“Isn’t it confoundedly easy to think you’re a great man if you aren’t burdened with the slightest idea that Rembrandt, Beethoven, Dante or Napoleon ever lived?”

I have recently finished reading ‘The Royal Game’ by Stefan Zweig (also published under the name ‘Chess Story’), and greatly enjoyed it. I’ll make no secret how I discovered the author.

Stefan Zweig
Stefan Zweig

I had never heard of Austrian novelist Stefan Zweig, in spite of his popularity (including in the United States) during the 20s and 30s, until I had watched the recent Wes Anderson film ‘The Grand Budapest.’ It took me three viewings to decide conclusively if I liked the film (I did), but I was puzzled by some elements of it. Most specifically, the significance of the multiple levels of frame story. The story of the ‘Grand Budapest’ is the story of an art theft as told by an aging hotel proprietor to a novelist, who converts the story to a novel, which is itself being read by a young aspiring writer at a memorial to that novelist. I wasn’t sure what to make of this multiple layering of frame story, until I read that this was a common device in Stefan Zweig’s novels. This and a few other stylistic decision from the movie made a bit more sense with a little knowledge of Stefan Zweig to grant context.

I was interested, so after looking at Half Price for Stefan Zweig novels (and finding none) and looking at the Fort Worth Central Library (and finding none), I flipped through Amazon’s Kindle store and picked the one that sounded the most interesting of his most popular works. I chose this one, and could not put it down after I started, finishing it in an afternoon (at a hundred pages, this is not any great accomplishment, but is still a testament of my interest.)

I take it back. I did briefly set the iPad down so that I could I rush into the bedroom to enthuse about the novel to Amber. After five minutes of excited and (I suspect) slightly incoherent stammering about how good it was, I was back in my book.

The novel tells (via an observer) the stories of two chess masters who meet by accident on cruise ship and play a not-so-friendly game together. One, the world champion, is rude, crude and brutish. A talent for chess is his only redeeming, valuable quality. He is otherwise devoid of all talents, including basic civility. He comes from a family of peasants, and having gotten the hard life early on, you see, he doesn’t suppress the desire to show his scorn for the upper-class gentlemen that tend to make up his competition and observers.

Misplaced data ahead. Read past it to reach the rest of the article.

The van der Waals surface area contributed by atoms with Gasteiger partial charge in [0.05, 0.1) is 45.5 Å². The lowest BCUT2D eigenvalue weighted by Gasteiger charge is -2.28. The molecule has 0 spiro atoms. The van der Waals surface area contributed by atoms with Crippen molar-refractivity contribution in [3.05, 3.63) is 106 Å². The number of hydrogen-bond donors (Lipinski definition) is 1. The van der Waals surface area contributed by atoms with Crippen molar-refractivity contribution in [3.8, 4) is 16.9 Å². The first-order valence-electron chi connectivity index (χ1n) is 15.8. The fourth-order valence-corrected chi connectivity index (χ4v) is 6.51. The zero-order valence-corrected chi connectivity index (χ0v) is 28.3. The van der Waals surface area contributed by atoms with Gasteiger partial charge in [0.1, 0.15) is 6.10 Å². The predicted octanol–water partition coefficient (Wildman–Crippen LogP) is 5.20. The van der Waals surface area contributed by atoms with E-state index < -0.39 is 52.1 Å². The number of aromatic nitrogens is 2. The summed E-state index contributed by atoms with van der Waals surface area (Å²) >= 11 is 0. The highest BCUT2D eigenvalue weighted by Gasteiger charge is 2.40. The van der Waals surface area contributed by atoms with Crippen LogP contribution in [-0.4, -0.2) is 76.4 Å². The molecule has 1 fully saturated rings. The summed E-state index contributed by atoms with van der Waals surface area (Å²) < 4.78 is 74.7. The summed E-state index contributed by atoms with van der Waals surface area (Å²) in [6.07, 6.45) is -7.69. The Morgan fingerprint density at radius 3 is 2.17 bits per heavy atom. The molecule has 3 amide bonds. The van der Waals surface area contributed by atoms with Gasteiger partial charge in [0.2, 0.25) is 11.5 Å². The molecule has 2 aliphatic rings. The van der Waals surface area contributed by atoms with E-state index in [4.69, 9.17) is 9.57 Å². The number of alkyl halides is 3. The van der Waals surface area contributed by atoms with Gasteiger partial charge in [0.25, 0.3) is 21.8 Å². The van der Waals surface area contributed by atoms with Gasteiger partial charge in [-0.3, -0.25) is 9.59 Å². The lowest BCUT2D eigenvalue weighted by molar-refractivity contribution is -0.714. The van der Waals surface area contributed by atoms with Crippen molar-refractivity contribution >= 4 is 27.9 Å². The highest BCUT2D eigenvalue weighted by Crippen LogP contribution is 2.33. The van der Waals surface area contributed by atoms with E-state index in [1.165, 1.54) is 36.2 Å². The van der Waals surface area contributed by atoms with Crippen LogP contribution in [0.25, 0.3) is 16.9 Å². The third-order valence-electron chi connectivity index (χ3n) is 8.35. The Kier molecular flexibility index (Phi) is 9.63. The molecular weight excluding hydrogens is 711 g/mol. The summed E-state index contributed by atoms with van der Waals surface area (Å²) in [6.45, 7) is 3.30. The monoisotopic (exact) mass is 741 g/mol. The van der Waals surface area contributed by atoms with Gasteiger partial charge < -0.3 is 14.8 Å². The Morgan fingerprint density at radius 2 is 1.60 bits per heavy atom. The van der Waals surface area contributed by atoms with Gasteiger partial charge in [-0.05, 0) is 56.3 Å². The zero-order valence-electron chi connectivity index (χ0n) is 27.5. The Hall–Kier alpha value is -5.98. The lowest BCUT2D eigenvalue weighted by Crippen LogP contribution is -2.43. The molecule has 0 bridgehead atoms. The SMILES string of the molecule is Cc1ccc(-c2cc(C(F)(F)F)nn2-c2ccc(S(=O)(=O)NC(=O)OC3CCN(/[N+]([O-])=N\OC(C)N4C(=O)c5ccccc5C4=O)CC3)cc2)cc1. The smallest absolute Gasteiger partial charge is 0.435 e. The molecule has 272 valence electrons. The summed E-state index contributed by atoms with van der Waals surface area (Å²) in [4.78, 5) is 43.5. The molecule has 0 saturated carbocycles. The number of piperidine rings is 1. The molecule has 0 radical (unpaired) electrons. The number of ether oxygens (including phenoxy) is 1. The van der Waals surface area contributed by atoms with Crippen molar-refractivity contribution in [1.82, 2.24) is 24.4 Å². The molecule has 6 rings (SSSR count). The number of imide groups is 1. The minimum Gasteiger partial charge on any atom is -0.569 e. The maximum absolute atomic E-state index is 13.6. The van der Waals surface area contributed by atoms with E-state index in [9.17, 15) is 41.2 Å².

A great book about a great chess game. That makes it sound so dull, but it's not.
A great book about a great chess game. That makes it sound so dull, but it's not.

The other is an Austrian lawyer with monarchist sympathies who underwent half a year of interrogation after the Nazi occupation of his homeland. During this time, he is cut-off from all contact with the outside world and anything that could distract him from his current plight. He is denied everything beyond the bare minimum required to survive while he is interrogated for information, night-after-night for months by the Gestapo. He keeps his sanity, for awhile at least, by playing chess games in his head against himself, and so, bit by bit, hones himself into a master player.

The novel is about both the chess game played between the two, which turns out to be evenly-matched, and the story of their lives, and specifically how they came to be not just chess players, but chess monomaniacs. The observing narrator, a man with a casual interest in chess, must simultaneously respect the fact that they play a completely different, higher game than he does, but observes that it comes with a flaw that they can only obtain that level through total obsession with something that a sane person would treat as an idle past time. ( Side-note: A Chesteronian sentiment like this is not a bad way to my affections. ) This sentiment also matches with what a few (former) competitive chess players have told me about competitive play: that eventually you have to choose having a life and a casual appreciation for chess, and being a competitive player and pretty much nothing else, and that this turning point represents where they left off the game. I imagine its true of any game or sport that has formed a league of professional play.

This was a good book, and I’m excited to read more by Stefan Zweig.

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07 December 2014